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Water and watershedAuthor(s): Norbert V. DeByle
Source: In: DeByle, Norbert V.; Winokur, Robert P., editors. Aspen: Ecology and management in the western United States. USDA Forest Service General Technical Report RM-119. Rocky Mountain Forest and Range Experiment Station, Fort Collins, Colo. p. 153-160
Publication Series: General Technical Report (GTR)
Station: Rocky Mountain Forest and Range Experiment Station
PDF: Download Publication (475 B)
DescriptionQuaking aspen dominates several million acres on mountainous watersheds in the West. The sites occupied receive enough precipitation to yield water to lower elevations. Most aspen areas receive 16 inches (40 cm) or more precipitation annually; many receive more than 39 inches (100 cm) (see the CLIMATES chapter), well in excess of on-site loss from evapotranspiration. The distribution of aspen in the West coincides well with areas that have deep winter snowpacks and that produce runoff (fig. 1) (see the DISTRIBUTION and CLIMATES chapters). The recharge of soil with snowmelt water during April and May is especially important to aspen and associated vegetation types (see the EFFECTS OF WATER AND TEMPERATURE chapter). Summer rains augment this stored water supply.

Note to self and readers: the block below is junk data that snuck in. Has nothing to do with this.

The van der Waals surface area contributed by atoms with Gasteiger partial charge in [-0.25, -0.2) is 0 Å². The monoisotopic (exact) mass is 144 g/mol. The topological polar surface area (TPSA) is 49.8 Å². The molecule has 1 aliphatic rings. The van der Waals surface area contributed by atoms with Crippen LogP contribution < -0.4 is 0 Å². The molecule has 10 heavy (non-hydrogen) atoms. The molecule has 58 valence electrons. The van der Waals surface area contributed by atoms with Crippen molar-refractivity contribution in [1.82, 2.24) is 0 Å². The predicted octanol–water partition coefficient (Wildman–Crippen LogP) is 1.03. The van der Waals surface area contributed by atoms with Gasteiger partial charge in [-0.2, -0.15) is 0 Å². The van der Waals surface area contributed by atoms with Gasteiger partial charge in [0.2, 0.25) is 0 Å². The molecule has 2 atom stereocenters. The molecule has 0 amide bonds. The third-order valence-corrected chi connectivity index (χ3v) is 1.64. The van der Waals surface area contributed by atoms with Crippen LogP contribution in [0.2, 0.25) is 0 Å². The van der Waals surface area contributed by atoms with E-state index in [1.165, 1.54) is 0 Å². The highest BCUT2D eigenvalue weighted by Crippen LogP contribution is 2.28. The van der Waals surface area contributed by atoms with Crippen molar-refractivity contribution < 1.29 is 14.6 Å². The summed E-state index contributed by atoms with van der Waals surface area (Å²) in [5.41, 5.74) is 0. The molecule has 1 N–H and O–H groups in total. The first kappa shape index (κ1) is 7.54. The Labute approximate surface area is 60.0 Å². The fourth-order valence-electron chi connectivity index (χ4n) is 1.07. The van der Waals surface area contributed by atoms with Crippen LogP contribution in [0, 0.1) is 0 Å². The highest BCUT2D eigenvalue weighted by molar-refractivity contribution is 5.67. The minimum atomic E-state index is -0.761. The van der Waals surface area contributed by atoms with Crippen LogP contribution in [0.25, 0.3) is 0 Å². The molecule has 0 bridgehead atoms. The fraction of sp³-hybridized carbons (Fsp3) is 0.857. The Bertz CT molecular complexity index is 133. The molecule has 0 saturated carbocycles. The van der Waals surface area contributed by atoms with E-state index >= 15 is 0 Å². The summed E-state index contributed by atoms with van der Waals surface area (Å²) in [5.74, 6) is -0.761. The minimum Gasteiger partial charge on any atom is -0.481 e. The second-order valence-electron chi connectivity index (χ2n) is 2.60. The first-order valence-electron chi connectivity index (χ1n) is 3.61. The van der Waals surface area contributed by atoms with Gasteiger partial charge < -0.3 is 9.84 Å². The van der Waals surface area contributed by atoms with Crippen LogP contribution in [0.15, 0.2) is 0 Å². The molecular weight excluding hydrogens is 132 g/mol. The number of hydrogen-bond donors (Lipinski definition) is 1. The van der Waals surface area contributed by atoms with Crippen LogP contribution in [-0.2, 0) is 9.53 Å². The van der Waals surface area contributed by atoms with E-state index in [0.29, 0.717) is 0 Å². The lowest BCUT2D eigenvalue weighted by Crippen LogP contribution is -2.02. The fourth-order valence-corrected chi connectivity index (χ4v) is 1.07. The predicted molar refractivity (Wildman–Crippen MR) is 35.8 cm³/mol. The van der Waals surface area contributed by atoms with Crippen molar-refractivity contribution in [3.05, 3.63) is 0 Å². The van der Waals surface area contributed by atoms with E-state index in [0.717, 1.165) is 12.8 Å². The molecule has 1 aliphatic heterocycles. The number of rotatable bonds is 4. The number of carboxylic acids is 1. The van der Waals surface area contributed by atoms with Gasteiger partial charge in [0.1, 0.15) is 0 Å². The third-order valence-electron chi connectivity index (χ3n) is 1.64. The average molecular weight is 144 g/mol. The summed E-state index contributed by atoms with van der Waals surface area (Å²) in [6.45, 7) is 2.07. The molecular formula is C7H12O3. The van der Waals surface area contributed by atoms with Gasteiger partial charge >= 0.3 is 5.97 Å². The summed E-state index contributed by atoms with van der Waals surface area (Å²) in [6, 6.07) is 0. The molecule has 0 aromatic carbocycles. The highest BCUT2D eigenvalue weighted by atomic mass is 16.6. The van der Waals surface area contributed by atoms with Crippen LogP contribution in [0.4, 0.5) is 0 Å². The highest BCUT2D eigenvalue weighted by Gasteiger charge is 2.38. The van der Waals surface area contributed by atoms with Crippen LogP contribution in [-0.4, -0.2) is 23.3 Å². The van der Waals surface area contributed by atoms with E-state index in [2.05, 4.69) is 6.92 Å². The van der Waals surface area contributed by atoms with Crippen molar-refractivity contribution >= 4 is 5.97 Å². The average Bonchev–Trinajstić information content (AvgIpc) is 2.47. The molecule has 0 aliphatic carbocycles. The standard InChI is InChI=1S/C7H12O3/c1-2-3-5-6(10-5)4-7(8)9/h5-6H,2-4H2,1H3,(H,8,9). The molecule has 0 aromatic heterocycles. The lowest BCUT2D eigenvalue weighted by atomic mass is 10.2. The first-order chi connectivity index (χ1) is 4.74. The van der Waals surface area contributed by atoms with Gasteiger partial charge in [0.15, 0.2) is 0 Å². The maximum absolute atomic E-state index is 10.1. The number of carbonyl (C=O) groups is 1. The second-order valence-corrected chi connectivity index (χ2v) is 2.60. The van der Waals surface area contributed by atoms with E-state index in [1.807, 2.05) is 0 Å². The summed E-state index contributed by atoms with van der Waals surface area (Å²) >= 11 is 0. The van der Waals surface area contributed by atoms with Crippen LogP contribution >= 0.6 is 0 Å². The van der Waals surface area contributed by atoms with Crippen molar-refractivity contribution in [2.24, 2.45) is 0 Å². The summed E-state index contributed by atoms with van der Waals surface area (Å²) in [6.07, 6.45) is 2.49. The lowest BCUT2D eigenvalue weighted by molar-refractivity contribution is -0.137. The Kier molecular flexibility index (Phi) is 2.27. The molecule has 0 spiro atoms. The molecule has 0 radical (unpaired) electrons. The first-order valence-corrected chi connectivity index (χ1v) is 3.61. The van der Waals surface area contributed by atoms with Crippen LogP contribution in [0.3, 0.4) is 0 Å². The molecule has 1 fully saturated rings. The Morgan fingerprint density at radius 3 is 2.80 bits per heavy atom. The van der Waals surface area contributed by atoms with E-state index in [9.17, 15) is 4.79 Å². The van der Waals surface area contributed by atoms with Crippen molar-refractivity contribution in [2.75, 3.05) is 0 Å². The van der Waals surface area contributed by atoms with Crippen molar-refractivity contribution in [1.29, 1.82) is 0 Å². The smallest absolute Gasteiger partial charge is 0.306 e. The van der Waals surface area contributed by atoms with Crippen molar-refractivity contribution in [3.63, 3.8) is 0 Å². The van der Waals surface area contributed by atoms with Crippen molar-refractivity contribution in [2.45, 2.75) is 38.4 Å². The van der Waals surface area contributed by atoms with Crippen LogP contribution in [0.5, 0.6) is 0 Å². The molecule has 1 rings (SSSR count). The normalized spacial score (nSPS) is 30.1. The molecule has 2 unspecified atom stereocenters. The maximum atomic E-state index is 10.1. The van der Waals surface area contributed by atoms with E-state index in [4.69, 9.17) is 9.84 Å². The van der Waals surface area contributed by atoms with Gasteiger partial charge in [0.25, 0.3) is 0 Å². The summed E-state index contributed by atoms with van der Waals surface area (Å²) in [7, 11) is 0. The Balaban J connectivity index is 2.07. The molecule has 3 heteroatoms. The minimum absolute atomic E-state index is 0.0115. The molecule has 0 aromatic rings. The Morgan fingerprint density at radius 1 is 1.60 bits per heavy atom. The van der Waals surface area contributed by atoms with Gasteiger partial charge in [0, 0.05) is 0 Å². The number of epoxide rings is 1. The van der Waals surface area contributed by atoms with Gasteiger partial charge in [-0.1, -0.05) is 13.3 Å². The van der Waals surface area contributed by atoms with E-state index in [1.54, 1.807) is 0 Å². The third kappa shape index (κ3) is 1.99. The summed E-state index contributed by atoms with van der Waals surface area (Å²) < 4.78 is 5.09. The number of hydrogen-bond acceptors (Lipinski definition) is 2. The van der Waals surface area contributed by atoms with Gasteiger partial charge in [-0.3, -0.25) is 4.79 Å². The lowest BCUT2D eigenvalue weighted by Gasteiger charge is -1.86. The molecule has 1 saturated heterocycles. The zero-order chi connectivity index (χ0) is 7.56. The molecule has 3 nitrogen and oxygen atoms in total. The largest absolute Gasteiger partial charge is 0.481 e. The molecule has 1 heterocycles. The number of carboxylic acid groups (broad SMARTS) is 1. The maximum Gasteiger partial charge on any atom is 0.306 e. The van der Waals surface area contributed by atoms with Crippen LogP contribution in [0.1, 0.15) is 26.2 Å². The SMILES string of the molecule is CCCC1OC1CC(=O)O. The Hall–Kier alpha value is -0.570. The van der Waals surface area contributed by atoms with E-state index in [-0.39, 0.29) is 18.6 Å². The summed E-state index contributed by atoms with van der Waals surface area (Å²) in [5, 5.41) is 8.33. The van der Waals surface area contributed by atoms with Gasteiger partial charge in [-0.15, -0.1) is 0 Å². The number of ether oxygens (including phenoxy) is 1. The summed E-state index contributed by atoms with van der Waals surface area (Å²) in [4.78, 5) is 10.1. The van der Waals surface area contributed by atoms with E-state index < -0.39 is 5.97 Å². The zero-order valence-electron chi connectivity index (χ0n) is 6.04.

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CitationDeByle, Norbert V. 1985. Water and watershed. In: DeByle, Norbert V.; Winokur, Robert P., editors. Aspen: Ecology and management in the western United States. USDA Forest Service General Technical Report RM-119. Rocky Mountain Forest and Range Experiment Station, Fort Collins, Colo. p. 153-160
KeywordsPopulus tremuloides, quaking aspen, ecology, forest management, watersheds, precipitation
- Genetics and variation
- Management for esthetics and recreation, forage, water, and wildlife
- Wood utilization
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